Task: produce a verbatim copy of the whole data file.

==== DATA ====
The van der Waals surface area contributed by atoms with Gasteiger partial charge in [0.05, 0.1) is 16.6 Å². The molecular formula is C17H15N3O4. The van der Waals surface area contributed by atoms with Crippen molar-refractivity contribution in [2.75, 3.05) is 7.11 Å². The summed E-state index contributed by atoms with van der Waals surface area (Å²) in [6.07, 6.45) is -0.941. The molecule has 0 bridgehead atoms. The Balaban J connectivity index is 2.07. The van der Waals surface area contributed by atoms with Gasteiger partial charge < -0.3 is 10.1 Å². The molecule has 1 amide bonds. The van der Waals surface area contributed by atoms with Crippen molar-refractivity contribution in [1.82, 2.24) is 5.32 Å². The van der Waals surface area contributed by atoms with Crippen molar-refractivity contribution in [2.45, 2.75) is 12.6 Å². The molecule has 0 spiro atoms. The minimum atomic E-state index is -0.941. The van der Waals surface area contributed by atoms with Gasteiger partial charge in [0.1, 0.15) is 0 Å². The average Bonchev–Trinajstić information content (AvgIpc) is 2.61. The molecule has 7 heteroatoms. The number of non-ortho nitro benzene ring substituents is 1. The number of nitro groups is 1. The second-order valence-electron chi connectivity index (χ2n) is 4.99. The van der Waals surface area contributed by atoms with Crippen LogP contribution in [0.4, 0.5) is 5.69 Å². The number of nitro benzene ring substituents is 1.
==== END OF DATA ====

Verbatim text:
The van der Waals surface area contributed by atoms with Gasteiger partial charge in [0.05, 0.1) is 16.6 Å². The molecular formula is C17H15N3O4. The van der Waals surface area contributed by atoms with Crippen molar-refractivity contribution in [2.75, 3.05) is 7.11 Å². The summed E-state index contributed by atoms with van der Waals surface area (Å²) in [6.07, 6.45) is -0.941. The molecule has 0 bridgehead atoms. The Balaban J connectivity index is 2.07. The van der Waals surface area contributed by atoms with Gasteiger partial charge < -0.3 is 10.1 Å². The molecule has 1 amide bonds. The van der Waals surface area contributed by atoms with Crippen molar-refractivity contribution in [1.82, 2.24) is 5.32 Å². The van der Waals surface area contributed by atoms with Crippen molar-refractivity contribution in [2.45, 2.75) is 12.6 Å². The molecule has 0 spiro atoms. The minimum atomic E-state index is -0.941. The van der Waals surface area contributed by atoms with Gasteiger partial charge in [0.1, 0.15) is 0 Å². The average Bonchev–Trinajstić information content (AvgIpc) is 2.61. The molecule has 7 heteroatoms. The number of non-ortho nitro benzene ring substituents is 1. The number of nitro groups is 1. The second-order valence-electron chi connectivity index (χ2n) is 4.99. The van der Waals surface area contributed by atoms with Crippen LogP contribution in [0.4, 0.5) is 5.69 Å². The number of nitro benzene ring substituents is 1.